Delegate Voting
Adams Stirling PLC
Menu

DISTRICT DELEGATES

QUESTION. I have a large master association that uses delegate voting for its elections. How do we ensure that delegates are voting only their district's allotment and still maintain the secret ballot requirement?

ANSWER. Application of the Davis-Stirling Act election procedures, as set forth in Chapter 6, Article 4 (Civ. Code §§5100-5145), including the secret ballot requirements of Civ. Code §5115 to delegates who cast votes on behalf of members, is not required. (Civ. Code §5100(d).) Statutory procedures must apply only to membership elections where members vote directly.

Voting Systems. Not all CC&Rs and bylaws set up the same system for delegate voting. There are three  voting methods that are most often used for delegates.

1.  Vote Carrier. In the first, delegates are vote carriers and transmit only those votes cast by members in their delegate district. If there are 100 homes in the district and only 27 members vote, the delegate gets only 27 votes, even though for quorum purposes the delegate represents 100 members. The 27 votes must be cast by the delegate exactly as the 27 members cast them. Prior to SB 61, members of the district would send their votes to the management company (or CPA firm), which prepared a ballot for their delegate reflecting the votes cast by the 27 members.

2.  Percentage Voting. In the second method, the delegate casts all 100 votes but in proportion to how members voted. For example, if 27 of the 100 members cast votes and 15 of the 27 vote for an amendment and 12 vote against it, the delegate casts 56% of the 100 votes (56 votes) for the amendment and 44% (44 votes) against the amendment.
3.  Discretionary Voting. In the third plan, member votes are not binding on the delegate. Even though only 27 members voted, the delegate carries all 100 votes and casts all 100 votes any way the delegate wants, regardless of how members voted.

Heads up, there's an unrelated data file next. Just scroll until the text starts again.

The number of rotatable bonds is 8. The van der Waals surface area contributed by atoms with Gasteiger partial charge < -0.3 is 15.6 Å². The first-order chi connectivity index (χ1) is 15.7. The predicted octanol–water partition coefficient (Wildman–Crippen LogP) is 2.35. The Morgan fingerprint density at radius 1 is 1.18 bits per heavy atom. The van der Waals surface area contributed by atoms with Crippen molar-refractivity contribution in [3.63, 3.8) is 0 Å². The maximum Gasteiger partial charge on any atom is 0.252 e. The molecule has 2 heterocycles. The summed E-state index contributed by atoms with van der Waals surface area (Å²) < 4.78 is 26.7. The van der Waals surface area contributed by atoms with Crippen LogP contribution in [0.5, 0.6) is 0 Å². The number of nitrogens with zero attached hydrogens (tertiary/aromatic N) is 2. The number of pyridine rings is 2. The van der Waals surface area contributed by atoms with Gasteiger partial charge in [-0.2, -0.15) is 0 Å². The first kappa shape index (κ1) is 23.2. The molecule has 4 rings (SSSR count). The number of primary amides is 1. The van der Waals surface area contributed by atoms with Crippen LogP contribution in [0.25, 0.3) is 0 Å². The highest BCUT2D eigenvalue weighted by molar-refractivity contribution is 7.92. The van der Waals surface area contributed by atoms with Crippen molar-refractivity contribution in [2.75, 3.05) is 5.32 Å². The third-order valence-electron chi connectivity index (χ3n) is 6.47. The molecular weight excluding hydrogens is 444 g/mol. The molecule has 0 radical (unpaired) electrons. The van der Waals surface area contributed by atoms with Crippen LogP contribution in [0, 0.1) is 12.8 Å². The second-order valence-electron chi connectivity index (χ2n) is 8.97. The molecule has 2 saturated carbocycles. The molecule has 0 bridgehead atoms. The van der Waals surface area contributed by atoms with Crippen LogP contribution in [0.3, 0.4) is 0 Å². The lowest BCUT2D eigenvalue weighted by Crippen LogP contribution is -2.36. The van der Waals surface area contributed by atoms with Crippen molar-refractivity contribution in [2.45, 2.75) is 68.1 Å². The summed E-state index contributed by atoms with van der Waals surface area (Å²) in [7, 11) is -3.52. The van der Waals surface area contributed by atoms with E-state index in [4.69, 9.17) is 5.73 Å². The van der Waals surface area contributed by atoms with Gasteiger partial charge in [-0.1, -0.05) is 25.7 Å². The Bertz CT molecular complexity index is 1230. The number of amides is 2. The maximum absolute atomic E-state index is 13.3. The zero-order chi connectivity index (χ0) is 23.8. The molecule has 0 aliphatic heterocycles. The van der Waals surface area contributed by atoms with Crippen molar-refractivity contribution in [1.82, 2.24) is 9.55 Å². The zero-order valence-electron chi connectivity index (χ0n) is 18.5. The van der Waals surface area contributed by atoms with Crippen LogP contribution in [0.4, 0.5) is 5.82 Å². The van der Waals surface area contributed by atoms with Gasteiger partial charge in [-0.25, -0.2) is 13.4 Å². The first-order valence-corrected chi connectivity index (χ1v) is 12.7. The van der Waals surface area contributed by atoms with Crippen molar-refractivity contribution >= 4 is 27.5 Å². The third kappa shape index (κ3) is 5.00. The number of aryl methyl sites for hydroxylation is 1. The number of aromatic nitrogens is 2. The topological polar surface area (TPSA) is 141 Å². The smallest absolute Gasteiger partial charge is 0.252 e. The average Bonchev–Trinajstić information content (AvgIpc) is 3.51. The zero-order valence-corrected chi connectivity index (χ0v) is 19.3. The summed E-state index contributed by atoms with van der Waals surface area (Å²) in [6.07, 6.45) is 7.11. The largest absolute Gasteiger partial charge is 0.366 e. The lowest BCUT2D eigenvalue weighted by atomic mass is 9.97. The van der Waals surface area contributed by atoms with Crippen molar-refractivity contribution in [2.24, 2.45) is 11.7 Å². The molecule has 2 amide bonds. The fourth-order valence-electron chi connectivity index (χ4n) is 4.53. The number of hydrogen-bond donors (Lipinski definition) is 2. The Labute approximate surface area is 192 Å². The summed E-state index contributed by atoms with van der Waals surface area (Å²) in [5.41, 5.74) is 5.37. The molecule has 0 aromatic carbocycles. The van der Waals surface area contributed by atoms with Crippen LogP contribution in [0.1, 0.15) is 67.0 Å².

Adopting Delegate Procedures. To avoid election problems and confusion, associations with delegate voting should establish guidelines and requirements for delegate voting suitable for the community. Corporations Code §5152 permits a corporation, in its bylaws, to authorize delegate member voting and to set forth delegates' terms of office, any reasonable method for delegates' selection and removal, and any reasonable method for calling, noticing and holding meetings of delegates, and may set forth the manner in which delegates may act by written ballot. Such criteria may, but need not, be the same as required by the Davis-Stirling Act for direct membership voting. Further, to the extent they do not conflict with bylaws, articles or CC&Rs,, associations can establish delegate provisions as part of their election rules.

Delegate Qualifications. Qualifications for the election of delegates are subject to requirements imposed by Civil Code §5105. The statue states that election rules must "specify the qualifications for candidates for the board and any other elected position." (Civ. Code §5105(a)(3).) The statute then describes mandatory and permissive qualifications for candidates and how the procedure for electing them. See Candidate Qualifications.

Recommendation: Boards should seek advice from legal counsel on how best to handle this situation.

ASSISTANCE: Associations needing legal assistance can contact us. To stay current with issues affecting community associations, subscribe to the Davis-Stirling Newsletter.

Adams Stirling PLC